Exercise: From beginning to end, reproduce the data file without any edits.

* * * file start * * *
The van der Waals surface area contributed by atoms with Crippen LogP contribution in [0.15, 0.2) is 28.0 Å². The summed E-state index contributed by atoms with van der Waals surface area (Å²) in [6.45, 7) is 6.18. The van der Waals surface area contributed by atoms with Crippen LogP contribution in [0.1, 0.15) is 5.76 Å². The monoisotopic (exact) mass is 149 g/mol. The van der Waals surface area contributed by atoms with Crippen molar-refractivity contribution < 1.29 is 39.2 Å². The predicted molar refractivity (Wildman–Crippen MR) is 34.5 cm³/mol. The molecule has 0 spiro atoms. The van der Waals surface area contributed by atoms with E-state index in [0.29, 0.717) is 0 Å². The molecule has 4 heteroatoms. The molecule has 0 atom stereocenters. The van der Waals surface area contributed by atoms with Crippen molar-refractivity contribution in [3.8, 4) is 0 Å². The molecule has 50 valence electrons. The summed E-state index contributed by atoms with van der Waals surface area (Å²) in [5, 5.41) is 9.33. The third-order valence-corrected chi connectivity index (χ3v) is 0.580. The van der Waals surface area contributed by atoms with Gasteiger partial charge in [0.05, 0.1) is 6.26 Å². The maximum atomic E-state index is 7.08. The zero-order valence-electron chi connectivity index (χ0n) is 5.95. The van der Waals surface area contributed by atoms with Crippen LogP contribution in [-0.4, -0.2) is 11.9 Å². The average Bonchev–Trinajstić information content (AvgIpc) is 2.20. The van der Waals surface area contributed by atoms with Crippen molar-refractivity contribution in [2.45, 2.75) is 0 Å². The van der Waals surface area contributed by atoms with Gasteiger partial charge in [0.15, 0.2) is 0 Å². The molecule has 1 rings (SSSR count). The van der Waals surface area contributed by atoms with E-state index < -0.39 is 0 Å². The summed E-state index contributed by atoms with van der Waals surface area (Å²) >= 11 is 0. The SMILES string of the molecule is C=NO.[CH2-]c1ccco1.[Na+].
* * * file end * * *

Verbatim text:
The van der Waals surface area contributed by atoms with Crippen LogP contribution in [0.15, 0.2) is 28.0 Å². The summed E-state index contributed by atoms with van der Waals surface area (Å²) in [6.45, 7) is 6.18. The van der Waals surface area contributed by atoms with Crippen LogP contribution in [0.1, 0.15) is 5.76 Å². The monoisotopic (exact) mass is 149 g/mol. The van der Waals surface area contributed by atoms with Crippen molar-refractivity contribution < 1.29 is 39.2 Å². The predicted molar refractivity (Wildman–Crippen MR) is 34.5 cm³/mol. The molecule has 0 spiro atoms. The van der Waals surface area contributed by atoms with E-state index in [0.29, 0.717) is 0 Å². The molecule has 4 heteroatoms. The molecule has 0 atom stereocenters. The van der Waals surface area contributed by atoms with Crippen molar-refractivity contribution in [3.8, 4) is 0 Å². The molecule has 50 valence electrons. The summed E-state index contributed by atoms with van der Waals surface area (Å²) in [5, 5.41) is 9.33. The third-order valence-corrected chi connectivity index (χ3v) is 0.580. The van der Waals surface area contributed by atoms with Gasteiger partial charge in [0.05, 0.1) is 6.26 Å². The maximum atomic E-state index is 7.08. The zero-order valence-electron chi connectivity index (χ0n) is 5.95. The van der Waals surface area contributed by atoms with Crippen LogP contribution in [-0.4, -0.2) is 11.9 Å². The average Bonchev–Trinajstić information content (AvgIpc) is 2.20. The van der Waals surface area contributed by atoms with Crippen molar-refractivity contribution in [2.45, 2.75) is 0 Å². The van der Waals surface area contributed by atoms with Gasteiger partial charge in [0.15, 0.2) is 0 Å². The molecule has 1 rings (SSSR count). The van der Waals surface area contributed by atoms with E-state index < -0.39 is 0 Å². The summed E-state index contributed by atoms with van der Waals surface area (Å²) >= 11 is 0. The SMILES string of the molecule is C=NO.[CH2-]c1ccco1.[Na+].